“Welcome to McDonald’s! What can I get for you this morning?” The chipper young female voice crackled through the tinny drive-through speaker, as Jim shifted his weight in the van’s driver seat, and leaned slightly towards his opened window.

“Four-Egga-Muffins-large-black-coffee.” It was the same thing he ordered every morning here, 5 days a week, 12 months a year, for three years now. He waited for the question that also came every morning.

“Cream and sugar for your coffee?”

“No. Black.”

A pause. Another crackle.  “$8.82 at the second window, please!”

Jim paid for his breakfast with a ten-dollar bill, tossed the change on the passenger seat with the bag of sandwiches, and sipped gingerly at his still-too-hot coffee. He pulled the van into the same open parking space in the strip mall lot facing the street, across from “Big Mama Cash” Pawn Shop, Nails For You, Battery World, and Happi Teriyaki. He opened the waxy yellow paper of the first Egg McMuffin and used it to hold on to the sandwich as he ate, listened to talk radio, and looked over his schedule for the day. Three years now he’d been working for Dan’s Cleanest Carpets. Later on in the day, he could be sure, he would be telling a frazzled mother that yes, of course, he could get the cat piss or the smoke smell out, which were lies. He’d accept a can of beer from an old guy with rust-colored shag laid down in the ‘70s, and overcharge him $30 for “spot removal.” He’d tell the man in the fancy McMansion that his carpets would be completely dry in a day, another lie. But he’d smile widely, shake their hands with both of his, thank them for their business because, as it said on the side of the van,  “We (heart) our customers! Since 1998!”

“Ohhhh, yesssss, 7:14AM,” Jim thought as he glanced up to the sidewalk to the attractive 30-ish Indian woman jogging by slowly, as she did every morning at this time, five days a week most weeks of the year, for three years. “Man, what I would do to that body!” he mused in his mind, as he opened the last sandwich. “Bitch is smokin’ hot.”

Rishima felt a sharp twinge in her left foot, cringed, but kept moving. Her podiatrist had long warned her that she needed to take a break from her relentless morning running schedule. Repeated stress fractures were unable to heal, he said, unless she stopped. Already her feet were showing signs of osteoarthritis – they ached all the time, even worse pain when she wore heels. She’d nod her head at her doctor, apologize profusely, ask for more pain meds and cortisone shots, swear she’d look into swimming as an exercise replacement. He’d frown, shake his head, give her the meds and shots anyway. Rishima never mentioned to him that she couldn’t stop running, any more than she could stop eating only salad and yogurt, stop taking five or six scalding hot showers a day, or stop herself firing housekeeper after housekeeper because the house was never clean enough.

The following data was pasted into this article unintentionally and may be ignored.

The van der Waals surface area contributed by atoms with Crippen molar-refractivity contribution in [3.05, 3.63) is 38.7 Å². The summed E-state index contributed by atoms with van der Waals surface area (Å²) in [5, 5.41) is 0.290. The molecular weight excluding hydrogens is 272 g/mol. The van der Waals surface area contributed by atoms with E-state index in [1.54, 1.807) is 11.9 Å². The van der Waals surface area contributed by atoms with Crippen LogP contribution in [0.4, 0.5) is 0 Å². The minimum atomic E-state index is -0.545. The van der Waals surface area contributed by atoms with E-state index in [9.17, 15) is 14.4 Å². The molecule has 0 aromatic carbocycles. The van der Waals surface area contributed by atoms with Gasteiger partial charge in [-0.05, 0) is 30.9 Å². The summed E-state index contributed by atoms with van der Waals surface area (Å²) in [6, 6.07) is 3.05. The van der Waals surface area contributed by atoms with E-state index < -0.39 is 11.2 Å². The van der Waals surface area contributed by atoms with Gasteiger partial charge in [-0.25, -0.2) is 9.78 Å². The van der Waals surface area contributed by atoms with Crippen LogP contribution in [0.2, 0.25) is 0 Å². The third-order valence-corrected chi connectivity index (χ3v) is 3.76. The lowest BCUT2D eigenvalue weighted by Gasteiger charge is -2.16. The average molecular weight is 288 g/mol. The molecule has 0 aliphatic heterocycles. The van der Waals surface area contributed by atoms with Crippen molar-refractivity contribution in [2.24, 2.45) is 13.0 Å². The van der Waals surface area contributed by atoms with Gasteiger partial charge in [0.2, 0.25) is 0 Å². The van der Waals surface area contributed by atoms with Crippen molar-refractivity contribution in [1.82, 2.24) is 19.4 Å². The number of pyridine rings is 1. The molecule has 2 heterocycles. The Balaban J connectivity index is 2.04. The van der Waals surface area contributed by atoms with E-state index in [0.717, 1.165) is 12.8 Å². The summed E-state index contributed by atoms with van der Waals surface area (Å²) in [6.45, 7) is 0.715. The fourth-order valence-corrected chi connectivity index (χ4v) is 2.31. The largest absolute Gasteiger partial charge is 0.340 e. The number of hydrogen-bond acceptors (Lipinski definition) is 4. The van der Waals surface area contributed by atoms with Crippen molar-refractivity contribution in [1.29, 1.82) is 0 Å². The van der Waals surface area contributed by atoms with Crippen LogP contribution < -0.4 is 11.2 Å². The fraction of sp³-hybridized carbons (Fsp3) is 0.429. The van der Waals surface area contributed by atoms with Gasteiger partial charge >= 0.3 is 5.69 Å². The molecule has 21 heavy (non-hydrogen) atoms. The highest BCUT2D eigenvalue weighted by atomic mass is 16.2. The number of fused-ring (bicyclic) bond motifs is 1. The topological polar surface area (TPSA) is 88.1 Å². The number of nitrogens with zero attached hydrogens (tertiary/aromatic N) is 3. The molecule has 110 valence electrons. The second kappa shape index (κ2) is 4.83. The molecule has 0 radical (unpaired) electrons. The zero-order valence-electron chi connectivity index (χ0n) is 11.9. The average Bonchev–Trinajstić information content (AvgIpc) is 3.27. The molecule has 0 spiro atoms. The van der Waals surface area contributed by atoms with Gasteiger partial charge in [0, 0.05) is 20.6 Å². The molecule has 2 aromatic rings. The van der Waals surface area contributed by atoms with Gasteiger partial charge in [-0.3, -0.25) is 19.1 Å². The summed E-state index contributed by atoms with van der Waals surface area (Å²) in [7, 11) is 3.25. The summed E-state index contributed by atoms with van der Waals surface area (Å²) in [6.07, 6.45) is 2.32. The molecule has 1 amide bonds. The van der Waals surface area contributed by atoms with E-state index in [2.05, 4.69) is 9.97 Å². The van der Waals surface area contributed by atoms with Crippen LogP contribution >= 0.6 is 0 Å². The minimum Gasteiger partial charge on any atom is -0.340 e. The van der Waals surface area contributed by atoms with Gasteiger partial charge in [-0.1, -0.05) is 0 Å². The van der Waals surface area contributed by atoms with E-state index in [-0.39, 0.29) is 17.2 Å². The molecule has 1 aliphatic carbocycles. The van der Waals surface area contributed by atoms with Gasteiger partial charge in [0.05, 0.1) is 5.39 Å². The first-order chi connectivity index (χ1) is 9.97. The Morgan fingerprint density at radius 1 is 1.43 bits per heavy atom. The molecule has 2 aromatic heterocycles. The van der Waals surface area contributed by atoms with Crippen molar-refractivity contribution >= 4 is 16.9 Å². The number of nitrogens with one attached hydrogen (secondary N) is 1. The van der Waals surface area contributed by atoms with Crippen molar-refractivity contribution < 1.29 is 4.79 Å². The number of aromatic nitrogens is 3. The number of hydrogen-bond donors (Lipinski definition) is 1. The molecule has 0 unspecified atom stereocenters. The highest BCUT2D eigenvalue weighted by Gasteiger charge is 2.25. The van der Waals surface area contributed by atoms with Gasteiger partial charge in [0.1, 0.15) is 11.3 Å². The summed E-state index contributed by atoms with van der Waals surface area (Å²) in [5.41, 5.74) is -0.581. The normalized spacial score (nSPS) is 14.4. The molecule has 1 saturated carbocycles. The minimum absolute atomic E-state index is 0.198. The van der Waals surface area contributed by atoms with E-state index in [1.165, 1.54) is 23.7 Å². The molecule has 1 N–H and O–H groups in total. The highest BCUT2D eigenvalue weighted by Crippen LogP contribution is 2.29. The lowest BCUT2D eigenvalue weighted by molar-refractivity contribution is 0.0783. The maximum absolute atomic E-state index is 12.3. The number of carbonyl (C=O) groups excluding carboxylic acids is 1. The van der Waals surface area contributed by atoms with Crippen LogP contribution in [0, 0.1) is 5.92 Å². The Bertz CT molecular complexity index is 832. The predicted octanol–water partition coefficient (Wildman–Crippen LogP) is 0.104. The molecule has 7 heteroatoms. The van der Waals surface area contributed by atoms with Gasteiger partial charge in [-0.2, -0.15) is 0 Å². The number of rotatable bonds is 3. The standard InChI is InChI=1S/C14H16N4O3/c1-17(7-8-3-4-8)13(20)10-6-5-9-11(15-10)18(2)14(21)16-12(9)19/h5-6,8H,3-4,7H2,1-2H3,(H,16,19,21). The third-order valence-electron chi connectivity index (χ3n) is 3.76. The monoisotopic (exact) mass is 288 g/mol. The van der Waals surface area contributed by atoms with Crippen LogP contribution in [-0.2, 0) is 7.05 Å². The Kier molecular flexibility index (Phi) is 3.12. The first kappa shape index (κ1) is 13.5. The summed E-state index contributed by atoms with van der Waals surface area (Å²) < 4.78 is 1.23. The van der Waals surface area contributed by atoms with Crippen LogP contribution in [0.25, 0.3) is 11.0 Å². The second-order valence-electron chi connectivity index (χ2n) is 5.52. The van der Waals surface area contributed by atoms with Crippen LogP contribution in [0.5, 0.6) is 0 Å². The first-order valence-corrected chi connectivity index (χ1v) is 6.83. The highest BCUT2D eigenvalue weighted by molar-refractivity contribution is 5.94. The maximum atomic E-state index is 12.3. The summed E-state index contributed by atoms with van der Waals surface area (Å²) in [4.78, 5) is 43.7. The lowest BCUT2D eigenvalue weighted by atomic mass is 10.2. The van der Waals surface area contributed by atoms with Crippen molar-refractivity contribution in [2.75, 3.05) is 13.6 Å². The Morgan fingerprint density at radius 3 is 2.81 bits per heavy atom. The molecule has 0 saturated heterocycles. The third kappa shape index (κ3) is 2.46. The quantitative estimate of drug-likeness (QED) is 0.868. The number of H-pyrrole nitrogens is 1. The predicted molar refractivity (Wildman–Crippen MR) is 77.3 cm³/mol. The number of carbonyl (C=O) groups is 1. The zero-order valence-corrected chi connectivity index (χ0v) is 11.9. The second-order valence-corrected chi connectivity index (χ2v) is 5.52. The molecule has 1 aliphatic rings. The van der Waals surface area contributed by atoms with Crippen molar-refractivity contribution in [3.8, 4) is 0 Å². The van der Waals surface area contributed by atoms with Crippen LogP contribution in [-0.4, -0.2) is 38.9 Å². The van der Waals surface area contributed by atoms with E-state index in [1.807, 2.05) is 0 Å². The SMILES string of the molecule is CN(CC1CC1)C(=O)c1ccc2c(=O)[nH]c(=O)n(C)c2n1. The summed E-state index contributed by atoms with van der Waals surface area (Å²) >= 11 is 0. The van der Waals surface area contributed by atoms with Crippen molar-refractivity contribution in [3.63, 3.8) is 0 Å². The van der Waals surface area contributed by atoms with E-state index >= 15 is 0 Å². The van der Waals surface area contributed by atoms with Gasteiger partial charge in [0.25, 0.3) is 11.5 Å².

She made a quick glance to her right at the white van. That creepy fat guy with the combover always stared at her while she ran past, and he always was eating something from the McDonald’s. “Disgusting,” she thought, every time.

A few jogged steps further down the sidewalk was another vehicle that always seemed to be in the parking lot, Rishima noted – a beat-up pickup truck with a listing, yellowed cab on the back. She suspected a migrant family was living in it, and reminded herself to be sure to phone the local police about it when she got home, after she showered.

The truck was filled with clothes, food and food wrappers, a box of diapers, tools, maps, blankets, and a portable radio. The truck radio had stopped working long ago. Listening to the Spanish-language news station in the front seat, Luis heard the baby starting to rustle in the back, where she had been sleeping next to his wife and 3-year-old daughter in the truck bed. They had been living in the parking lot for two months now, after coming north. The job Luis had been promised by his cousin Carlos had fallen through – too many eyes on the business, he said, since the new immigration law was passed.

He’d walk over to the Home Depot again today to try to get day jobs, but the cops were cruising by more and more. The truck had only a few miles of gas left in the tank, preciously saved for an emergency. Inez and the girls would walk over later to the community center to wash up, but there were eyes there, too.

Luis heard the light tapping on his window, as he had heard five mornings a week for nearly every day of the two months they had been living in the parking lot. “Ashley B.,” read the teenage girl’s McDonald’s name tag. The sharp early morning sunshine made her squint her eyes. She was always smiling, Luis noticed,  such a happy girl. As he rolled down the window, once again Ashley B. handed him two large bags of McDonald’s breakfast food, one filled with little bottles of milk for the girls that would last the day.

“Gracias, mi angel! Dios te bendiga,” Luis whispered to his young benefactor.

“No problem!” Ashley B. smiled, and returned to work.

Behind the McDonald’s by the big green dumpsters, as she took her first smoke break of the morning, Katie R. spoke to Ashley B. after watching her cross the parking lot.

“You’re going to get fired for that someday, you know.”

“No, I won’t. I’ll just have them deduct it from my check if anyone says anything about it.”

“Riiiight. I don’t think so. You’re stealing food. Instant ‘you’re history’ moment.”

“Don’t worry about it! I won’t get caught.”

“Whatever.” Katie B. took a long drag from her cigarette, flicked some ashes on the asphalt, and stepped on them, absently swiveling the bottom of her right shoe back and forth over them. “Did you see “Mr. Egga-Muffin” this morning? I swear he’s fatter and balder every week!”

The two girls giggled conspiratorially as Mr. Egga-Muffin pulled his van out onto the street, heading to the first clean of the day.